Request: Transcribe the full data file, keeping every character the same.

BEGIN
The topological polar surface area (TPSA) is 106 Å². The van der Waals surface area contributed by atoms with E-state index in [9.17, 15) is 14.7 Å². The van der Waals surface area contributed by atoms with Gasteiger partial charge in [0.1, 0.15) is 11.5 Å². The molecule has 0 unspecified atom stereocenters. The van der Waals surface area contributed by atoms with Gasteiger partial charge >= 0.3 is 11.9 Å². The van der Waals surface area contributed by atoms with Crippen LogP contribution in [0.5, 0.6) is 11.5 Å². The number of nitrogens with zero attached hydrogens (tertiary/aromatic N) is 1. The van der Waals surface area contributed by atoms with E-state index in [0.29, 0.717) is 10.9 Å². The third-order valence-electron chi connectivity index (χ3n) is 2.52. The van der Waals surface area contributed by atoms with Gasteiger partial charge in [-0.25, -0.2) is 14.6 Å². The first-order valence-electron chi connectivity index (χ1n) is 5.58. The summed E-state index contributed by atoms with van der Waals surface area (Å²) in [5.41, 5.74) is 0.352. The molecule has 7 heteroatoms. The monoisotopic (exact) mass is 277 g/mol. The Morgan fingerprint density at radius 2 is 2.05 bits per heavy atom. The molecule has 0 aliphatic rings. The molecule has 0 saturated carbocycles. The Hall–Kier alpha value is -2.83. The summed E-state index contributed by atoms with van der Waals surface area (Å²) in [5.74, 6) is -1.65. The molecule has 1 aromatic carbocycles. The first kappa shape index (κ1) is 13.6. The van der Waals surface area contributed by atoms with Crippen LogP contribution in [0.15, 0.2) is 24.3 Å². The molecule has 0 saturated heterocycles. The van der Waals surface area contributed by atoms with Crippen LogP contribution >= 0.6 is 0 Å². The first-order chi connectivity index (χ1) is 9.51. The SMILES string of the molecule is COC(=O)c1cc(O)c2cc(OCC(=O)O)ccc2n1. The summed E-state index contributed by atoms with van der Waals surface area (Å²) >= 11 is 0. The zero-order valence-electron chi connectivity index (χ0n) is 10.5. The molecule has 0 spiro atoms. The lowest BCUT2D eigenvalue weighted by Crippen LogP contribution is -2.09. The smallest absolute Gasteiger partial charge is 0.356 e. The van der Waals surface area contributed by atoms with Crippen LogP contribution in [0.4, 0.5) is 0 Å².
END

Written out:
The topological polar surface area (TPSA) is 106 Å². The van der Waals surface area contributed by atoms with E-state index in [9.17, 15) is 14.7 Å². The van der Waals surface area contributed by atoms with Gasteiger partial charge in [0.1, 0.15) is 11.5 Å². The molecule has 0 unspecified atom stereocenters. The van der Waals surface area contributed by atoms with Gasteiger partial charge >= 0.3 is 11.9 Å². The van der Waals surface area contributed by atoms with Crippen LogP contribution in [0.5, 0.6) is 11.5 Å². The number of nitrogens with zero attached hydrogens (tertiary/aromatic N) is 1. The van der Waals surface area contributed by atoms with E-state index in [0.29, 0.717) is 10.9 Å². The third-order valence-electron chi connectivity index (χ3n) is 2.52. The van der Waals surface area contributed by atoms with Gasteiger partial charge in [-0.25, -0.2) is 14.6 Å². The first-order valence-electron chi connectivity index (χ1n) is 5.58. The summed E-state index contributed by atoms with van der Waals surface area (Å²) in [5.41, 5.74) is 0.352. The molecule has 7 heteroatoms. The monoisotopic (exact) mass is 277 g/mol. The Morgan fingerprint density at radius 2 is 2.05 bits per heavy atom. The molecule has 0 aliphatic rings. The molecule has 0 saturated carbocycles. The Hall–Kier alpha value is -2.83. The summed E-state index contributed by atoms with van der Waals surface area (Å²) in [5.74, 6) is -1.65. The molecule has 1 aromatic carbocycles. The first kappa shape index (κ1) is 13.6. The van der Waals surface area contributed by atoms with Crippen LogP contribution in [0.15, 0.2) is 24.3 Å². The molecule has 0 saturated heterocycles. The van der Waals surface area contributed by atoms with Crippen LogP contribution >= 0.6 is 0 Å². The first-order chi connectivity index (χ1) is 9.51. The SMILES string of the molecule is COC(=O)c1cc(O)c2cc(OCC(=O)O)ccc2n1. The summed E-state index contributed by atoms with van der Waals surface area (Å²) >= 11 is 0. The zero-order valence-electron chi connectivity index (χ0n) is 10.5. The molecule has 0 spiro atoms. The lowest BCUT2D eigenvalue weighted by Crippen LogP contribution is -2.09. The smallest absolute Gasteiger partial charge is 0.356 e. The van der Waals surface area contributed by atoms with Crippen LogP contribution in [0.4, 0.5) is 0 Å².